Friday, August 21, 2015

Friday Like Poem: The Longwood Gardens Nightscape is Not a Place for Rational Decisions.

Haven't posted one of my own in a long while, kind of excited and super-vulnerable! Be gentle.

And remember, you can submit Friday Love Poems any time!

The Longwood Gardens Nightscape is Not a Place for Rational Decisions.

You will spend the early part of the evening in an Impressionist painting,
nothing but natural light on trees.

You will experiment with all kinds of sitting—
first-kiss-in-two-weeks under a paradigmatic tree sitting,
on the lawn in front of a froggy lake sitting
trying to stay awake while your hair is played with sitting,
all before it even gets dark. You will half-look for the beer garden
and give it up as lost.

Next, you will forget all you know about constellations,
you’ll forget all you ever knew, and
every configuration of stars will look like a present
waiting to be unwrapped, or having been unwrapped.

And oh, the fountains, you’ll forget what you know about water,
about class struggle and conservation, and wonder
how anyone gets anything done
in a world that has all this pretty water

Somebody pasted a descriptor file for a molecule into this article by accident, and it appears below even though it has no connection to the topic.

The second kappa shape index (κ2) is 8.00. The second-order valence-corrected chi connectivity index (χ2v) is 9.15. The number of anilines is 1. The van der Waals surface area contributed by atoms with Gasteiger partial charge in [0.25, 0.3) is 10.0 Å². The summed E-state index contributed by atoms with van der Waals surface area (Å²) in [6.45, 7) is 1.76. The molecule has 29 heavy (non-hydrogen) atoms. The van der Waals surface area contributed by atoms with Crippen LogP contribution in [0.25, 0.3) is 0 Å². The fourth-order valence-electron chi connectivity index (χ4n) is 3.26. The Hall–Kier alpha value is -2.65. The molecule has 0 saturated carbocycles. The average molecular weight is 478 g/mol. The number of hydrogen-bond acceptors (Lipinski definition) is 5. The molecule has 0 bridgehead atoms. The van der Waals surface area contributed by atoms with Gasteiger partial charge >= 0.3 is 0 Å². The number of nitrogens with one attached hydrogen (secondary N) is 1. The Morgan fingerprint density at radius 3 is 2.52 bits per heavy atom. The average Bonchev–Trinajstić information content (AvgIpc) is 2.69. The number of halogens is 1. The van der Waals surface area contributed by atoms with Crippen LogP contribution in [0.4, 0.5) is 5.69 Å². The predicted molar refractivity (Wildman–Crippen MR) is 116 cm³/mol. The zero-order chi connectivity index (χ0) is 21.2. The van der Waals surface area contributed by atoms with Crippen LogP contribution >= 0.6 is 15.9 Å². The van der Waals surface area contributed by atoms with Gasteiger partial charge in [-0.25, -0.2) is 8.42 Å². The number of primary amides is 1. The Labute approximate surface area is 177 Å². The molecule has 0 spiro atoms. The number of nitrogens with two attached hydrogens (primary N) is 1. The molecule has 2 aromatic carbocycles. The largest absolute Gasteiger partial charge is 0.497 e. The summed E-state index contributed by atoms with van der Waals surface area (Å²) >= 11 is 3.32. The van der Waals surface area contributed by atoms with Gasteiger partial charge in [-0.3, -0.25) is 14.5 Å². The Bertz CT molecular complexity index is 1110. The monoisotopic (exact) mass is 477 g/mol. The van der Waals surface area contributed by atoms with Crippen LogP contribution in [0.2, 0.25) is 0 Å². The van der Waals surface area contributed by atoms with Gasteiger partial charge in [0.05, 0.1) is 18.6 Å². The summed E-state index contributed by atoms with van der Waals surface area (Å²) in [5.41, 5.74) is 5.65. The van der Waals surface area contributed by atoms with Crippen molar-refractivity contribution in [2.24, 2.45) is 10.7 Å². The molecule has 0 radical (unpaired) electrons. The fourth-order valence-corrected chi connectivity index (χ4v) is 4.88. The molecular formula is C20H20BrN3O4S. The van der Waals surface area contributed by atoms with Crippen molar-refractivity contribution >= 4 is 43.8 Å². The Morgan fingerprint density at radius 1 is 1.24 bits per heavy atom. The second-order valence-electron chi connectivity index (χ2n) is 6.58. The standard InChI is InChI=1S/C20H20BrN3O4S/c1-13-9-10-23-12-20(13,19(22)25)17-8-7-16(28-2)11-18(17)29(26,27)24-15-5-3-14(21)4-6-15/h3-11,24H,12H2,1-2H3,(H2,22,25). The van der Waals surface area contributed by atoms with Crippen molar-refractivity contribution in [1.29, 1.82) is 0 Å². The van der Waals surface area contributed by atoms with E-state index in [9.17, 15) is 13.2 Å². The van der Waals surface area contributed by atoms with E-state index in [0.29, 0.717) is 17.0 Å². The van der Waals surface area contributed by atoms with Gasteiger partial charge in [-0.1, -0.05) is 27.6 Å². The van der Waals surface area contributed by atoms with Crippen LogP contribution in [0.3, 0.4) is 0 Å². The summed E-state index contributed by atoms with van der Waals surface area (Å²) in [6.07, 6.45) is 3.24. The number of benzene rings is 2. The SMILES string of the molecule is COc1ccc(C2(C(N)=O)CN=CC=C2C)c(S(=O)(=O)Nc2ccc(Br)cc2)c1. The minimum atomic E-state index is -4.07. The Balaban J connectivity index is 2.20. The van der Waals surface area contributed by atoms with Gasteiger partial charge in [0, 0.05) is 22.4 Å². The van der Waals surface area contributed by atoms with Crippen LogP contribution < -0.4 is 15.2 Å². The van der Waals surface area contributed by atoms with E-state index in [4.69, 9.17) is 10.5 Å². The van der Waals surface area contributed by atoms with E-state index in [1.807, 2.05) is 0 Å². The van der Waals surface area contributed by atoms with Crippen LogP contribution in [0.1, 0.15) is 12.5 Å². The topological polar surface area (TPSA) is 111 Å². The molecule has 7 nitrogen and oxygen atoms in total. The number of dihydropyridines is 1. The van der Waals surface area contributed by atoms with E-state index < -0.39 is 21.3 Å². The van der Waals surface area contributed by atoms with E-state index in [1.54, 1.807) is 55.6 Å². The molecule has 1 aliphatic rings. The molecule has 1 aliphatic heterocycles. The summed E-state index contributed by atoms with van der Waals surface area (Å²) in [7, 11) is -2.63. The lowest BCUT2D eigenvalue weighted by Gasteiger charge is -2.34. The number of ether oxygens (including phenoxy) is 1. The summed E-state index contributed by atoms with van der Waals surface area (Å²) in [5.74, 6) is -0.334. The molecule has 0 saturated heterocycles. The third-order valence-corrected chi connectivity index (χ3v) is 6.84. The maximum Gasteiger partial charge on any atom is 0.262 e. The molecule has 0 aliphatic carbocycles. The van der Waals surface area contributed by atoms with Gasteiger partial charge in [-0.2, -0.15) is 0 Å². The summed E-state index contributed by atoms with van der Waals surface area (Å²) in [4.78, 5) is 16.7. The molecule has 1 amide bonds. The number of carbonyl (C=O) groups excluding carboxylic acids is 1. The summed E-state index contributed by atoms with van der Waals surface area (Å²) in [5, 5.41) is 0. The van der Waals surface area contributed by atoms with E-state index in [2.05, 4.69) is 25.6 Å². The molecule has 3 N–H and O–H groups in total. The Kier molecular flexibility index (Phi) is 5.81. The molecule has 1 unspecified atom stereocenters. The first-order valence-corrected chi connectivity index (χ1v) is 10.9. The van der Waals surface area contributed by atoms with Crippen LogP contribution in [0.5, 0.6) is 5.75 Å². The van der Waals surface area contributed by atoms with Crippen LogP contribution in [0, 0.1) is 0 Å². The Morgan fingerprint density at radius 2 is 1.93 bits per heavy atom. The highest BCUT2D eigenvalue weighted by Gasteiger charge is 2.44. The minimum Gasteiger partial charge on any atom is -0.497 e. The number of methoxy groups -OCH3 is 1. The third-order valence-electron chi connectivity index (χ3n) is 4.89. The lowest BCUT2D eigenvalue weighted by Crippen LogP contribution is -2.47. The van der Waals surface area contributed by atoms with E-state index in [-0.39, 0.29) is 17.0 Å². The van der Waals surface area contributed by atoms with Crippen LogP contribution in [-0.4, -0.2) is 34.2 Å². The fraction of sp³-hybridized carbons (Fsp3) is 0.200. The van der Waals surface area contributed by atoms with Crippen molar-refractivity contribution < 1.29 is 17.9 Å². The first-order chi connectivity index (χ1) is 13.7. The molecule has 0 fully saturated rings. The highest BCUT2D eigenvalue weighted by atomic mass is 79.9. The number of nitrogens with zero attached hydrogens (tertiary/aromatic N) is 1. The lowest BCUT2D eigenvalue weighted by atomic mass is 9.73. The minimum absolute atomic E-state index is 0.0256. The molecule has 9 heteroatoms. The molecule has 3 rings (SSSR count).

arcing toward the sky.

When you get to the piped-in fireflies,
lavender and blue, you’ll realize you
were both once saved by suburban lightning bugs
one summer apart but in the same fields, in the same story,
give or take a misery.

This is right around the time you’ll remember
that you were once really good at dropping acid,
when the conservatory lights dim
and the flowers are at their most neon,
and the kids everywhere have glow bracelets
and you want one. (A glow bracelet, that is.)

Someone thought to project
vertigo patterns and supernatural music
onto the topiary garden
and what is left to dream of, after this?

When trees are lit up as blue jewels,
as those silver fireworks that look like bees,
as a phoenix taking flight,
and you are lit up with soft touch
which you usually don’t prefer
but in this case hits the spot,
with a beard brushing against your forehead, your neck,
you’ll forget to even judge the Apple watch
when its soft interruptions become a gentle heartbeat.
Yoko Ono said you should listen to a heartbeat
and Yoko Ono would never do anything to hurt you.

Once you have learned every bench,
you will both regret and find yourself glad that there are
neither couches nor beds.

You’ll decline a dewy hillside,
but agree to a shove against a tree trunk
suddenly and with all your strength.

You will not be able to resist mentioning
your dahlia colored underpants.

You’ll burn bright with the same lights
that confuse and awaken the trees.
You will forget your compass, your shoes, your water.
You will find and then lose
your nasturtium seeds from the gift shop.

Extravagant like the flowers, you’ll spend everything, all at once.

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